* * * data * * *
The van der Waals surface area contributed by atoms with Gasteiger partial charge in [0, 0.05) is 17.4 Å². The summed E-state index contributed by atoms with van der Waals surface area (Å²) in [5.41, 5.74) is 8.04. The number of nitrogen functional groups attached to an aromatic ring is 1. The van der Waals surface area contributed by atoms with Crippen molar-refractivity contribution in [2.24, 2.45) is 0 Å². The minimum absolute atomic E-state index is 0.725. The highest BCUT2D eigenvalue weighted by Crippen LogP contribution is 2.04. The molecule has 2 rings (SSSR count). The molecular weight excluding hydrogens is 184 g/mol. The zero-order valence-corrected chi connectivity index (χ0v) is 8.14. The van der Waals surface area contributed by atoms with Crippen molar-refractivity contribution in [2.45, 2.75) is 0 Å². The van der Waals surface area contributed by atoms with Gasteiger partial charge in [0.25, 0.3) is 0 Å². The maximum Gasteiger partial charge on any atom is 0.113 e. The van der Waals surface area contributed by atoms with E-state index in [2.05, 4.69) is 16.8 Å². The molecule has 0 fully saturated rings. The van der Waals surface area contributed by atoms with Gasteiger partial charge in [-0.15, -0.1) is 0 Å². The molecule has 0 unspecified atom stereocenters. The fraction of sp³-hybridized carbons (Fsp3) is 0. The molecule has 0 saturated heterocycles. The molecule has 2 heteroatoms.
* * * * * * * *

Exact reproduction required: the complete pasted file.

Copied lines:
The van der Waals surface area contributed by atoms with Gasteiger partial charge in [0, 0.05) is 17.4 Å². The summed E-state index contributed by atoms with van der Waals surface area (Å²) in [5.41, 5.74) is 8.04. The number of nitrogen functional groups attached to an aromatic ring is 1. The van der Waals surface area contributed by atoms with Crippen molar-refractivity contribution in [2.24, 2.45) is 0 Å². The minimum absolute atomic E-state index is 0.725. The highest BCUT2D eigenvalue weighted by Crippen LogP contribution is 2.04. The molecule has 2 rings (SSSR count). The molecular weight excluding hydrogens is 184 g/mol. The zero-order valence-corrected chi connectivity index (χ0v) is 8.14. The van der Waals surface area contributed by atoms with Crippen molar-refractivity contribution in [2.45, 2.75) is 0 Å². The van der Waals surface area contributed by atoms with Gasteiger partial charge in [0.25, 0.3) is 0 Å². The maximum Gasteiger partial charge on any atom is 0.113 e. The van der Waals surface area contributed by atoms with E-state index in [2.05, 4.69) is 16.8 Å². The molecule has 0 fully saturated rings. The van der Waals surface area contributed by atoms with Gasteiger partial charge in [-0.15, -0.1) is 0 Å². The molecule has 0 unspecified atom stereocenters. The fraction of sp³-hybridized carbons (Fsp3) is 0. The molecule has 0 saturated heterocycles. The molecule has 2 heteroatoms.